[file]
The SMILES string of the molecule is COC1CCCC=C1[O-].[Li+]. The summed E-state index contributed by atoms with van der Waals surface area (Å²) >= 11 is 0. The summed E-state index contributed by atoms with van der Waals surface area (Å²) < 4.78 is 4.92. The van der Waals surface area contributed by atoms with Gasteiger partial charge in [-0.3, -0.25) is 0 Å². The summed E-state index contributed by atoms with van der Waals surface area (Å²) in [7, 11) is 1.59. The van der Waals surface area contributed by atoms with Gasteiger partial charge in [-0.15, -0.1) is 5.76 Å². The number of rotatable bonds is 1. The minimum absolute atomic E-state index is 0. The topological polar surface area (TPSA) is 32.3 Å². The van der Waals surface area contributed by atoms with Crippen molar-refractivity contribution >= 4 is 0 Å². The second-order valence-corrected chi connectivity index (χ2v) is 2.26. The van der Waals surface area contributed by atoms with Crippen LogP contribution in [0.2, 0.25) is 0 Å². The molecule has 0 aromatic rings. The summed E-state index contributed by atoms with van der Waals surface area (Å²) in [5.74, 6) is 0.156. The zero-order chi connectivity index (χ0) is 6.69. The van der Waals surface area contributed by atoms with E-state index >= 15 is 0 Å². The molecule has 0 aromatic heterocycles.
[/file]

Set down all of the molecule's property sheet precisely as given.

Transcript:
The SMILES string of the molecule is COC1CCCC=C1[O-].[Li+]. The summed E-state index contributed by atoms with van der Waals surface area (Å²) >= 11 is 0. The summed E-state index contributed by atoms with van der Waals surface area (Å²) < 4.78 is 4.92. The van der Waals surface area contributed by atoms with Gasteiger partial charge in [-0.3, -0.25) is 0 Å². The summed E-state index contributed by atoms with van der Waals surface area (Å²) in [7, 11) is 1.59. The van der Waals surface area contributed by atoms with Gasteiger partial charge in [-0.15, -0.1) is 5.76 Å². The number of rotatable bonds is 1. The minimum absolute atomic E-state index is 0. The topological polar surface area (TPSA) is 32.3 Å². The van der Waals surface area contributed by atoms with Crippen molar-refractivity contribution >= 4 is 0 Å². The second-order valence-corrected chi connectivity index (χ2v) is 2.26. The van der Waals surface area contributed by atoms with Crippen LogP contribution in [0.2, 0.25) is 0 Å². The molecule has 0 aromatic rings. The summed E-state index contributed by atoms with van der Waals surface area (Å²) in [5.74, 6) is 0.156. The zero-order chi connectivity index (χ0) is 6.69. The van der Waals surface area contributed by atoms with E-state index >= 15 is 0 Å². The molecule has 0 aromatic heterocycles.